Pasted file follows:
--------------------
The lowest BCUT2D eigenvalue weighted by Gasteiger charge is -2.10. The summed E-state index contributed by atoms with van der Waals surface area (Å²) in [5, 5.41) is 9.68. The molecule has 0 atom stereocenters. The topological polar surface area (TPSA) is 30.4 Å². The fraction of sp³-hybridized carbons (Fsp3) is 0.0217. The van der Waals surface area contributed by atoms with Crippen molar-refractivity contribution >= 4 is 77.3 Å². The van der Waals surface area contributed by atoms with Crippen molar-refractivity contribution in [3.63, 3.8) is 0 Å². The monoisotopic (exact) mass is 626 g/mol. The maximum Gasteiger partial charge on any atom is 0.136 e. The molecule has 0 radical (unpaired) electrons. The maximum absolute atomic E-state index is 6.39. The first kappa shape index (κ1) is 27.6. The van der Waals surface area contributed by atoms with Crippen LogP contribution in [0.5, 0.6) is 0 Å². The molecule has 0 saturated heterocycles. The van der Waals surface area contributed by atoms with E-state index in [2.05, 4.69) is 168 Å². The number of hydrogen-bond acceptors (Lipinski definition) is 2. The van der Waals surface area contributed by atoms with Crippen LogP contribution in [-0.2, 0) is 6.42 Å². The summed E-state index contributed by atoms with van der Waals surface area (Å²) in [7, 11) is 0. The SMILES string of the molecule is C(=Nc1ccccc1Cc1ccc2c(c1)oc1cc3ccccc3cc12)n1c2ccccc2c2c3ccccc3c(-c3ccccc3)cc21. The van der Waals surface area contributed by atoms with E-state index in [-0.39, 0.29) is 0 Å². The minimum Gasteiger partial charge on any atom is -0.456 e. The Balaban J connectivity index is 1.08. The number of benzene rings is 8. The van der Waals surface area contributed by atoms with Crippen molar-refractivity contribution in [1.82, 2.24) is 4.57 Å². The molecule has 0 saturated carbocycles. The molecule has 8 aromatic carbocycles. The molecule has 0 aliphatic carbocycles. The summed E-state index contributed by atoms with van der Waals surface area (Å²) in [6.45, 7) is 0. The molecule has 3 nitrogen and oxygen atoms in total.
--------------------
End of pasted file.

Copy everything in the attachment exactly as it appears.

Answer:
The lowest BCUT2D eigenvalue weighted by Gasteiger charge is -2.10. The summed E-state index contributed by atoms with van der Waals surface area (Å²) in [5, 5.41) is 9.68. The molecule has 0 atom stereocenters. The topological polar surface area (TPSA) is 30.4 Å². The fraction of sp³-hybridized carbons (Fsp3) is 0.0217. The van der Waals surface area contributed by atoms with Crippen molar-refractivity contribution >= 4 is 77.3 Å². The van der Waals surface area contributed by atoms with Crippen molar-refractivity contribution in [3.63, 3.8) is 0 Å². The monoisotopic (exact) mass is 626 g/mol. The maximum Gasteiger partial charge on any atom is 0.136 e. The molecule has 0 radical (unpaired) electrons. The maximum absolute atomic E-state index is 6.39. The first kappa shape index (κ1) is 27.6. The van der Waals surface area contributed by atoms with Crippen LogP contribution in [0.5, 0.6) is 0 Å². The molecule has 0 saturated heterocycles. The van der Waals surface area contributed by atoms with E-state index in [2.05, 4.69) is 168 Å². The number of hydrogen-bond acceptors (Lipinski definition) is 2. The van der Waals surface area contributed by atoms with Crippen LogP contribution in [-0.2, 0) is 6.42 Å². The summed E-state index contributed by atoms with van der Waals surface area (Å²) in [7, 11) is 0. The SMILES string of the molecule is C(=Nc1ccccc1Cc1ccc2c(c1)oc1cc3ccccc3cc12)n1c2ccccc2c2c3ccccc3c(-c3ccccc3)cc21. The van der Waals surface area contributed by atoms with E-state index in [-0.39, 0.29) is 0 Å². The minimum Gasteiger partial charge on any atom is -0.456 e. The Balaban J connectivity index is 1.08. The number of benzene rings is 8. The van der Waals surface area contributed by atoms with Crippen molar-refractivity contribution in [1.82, 2.24) is 4.57 Å². The molecule has 0 saturated carbocycles. The molecule has 8 aromatic carbocycles. The molecule has 0 aliphatic carbocycles. The summed E-state index contributed by atoms with van der Waals surface area (Å²) in [6.45, 7) is 0. The molecule has 3 nitrogen and oxygen atoms in total.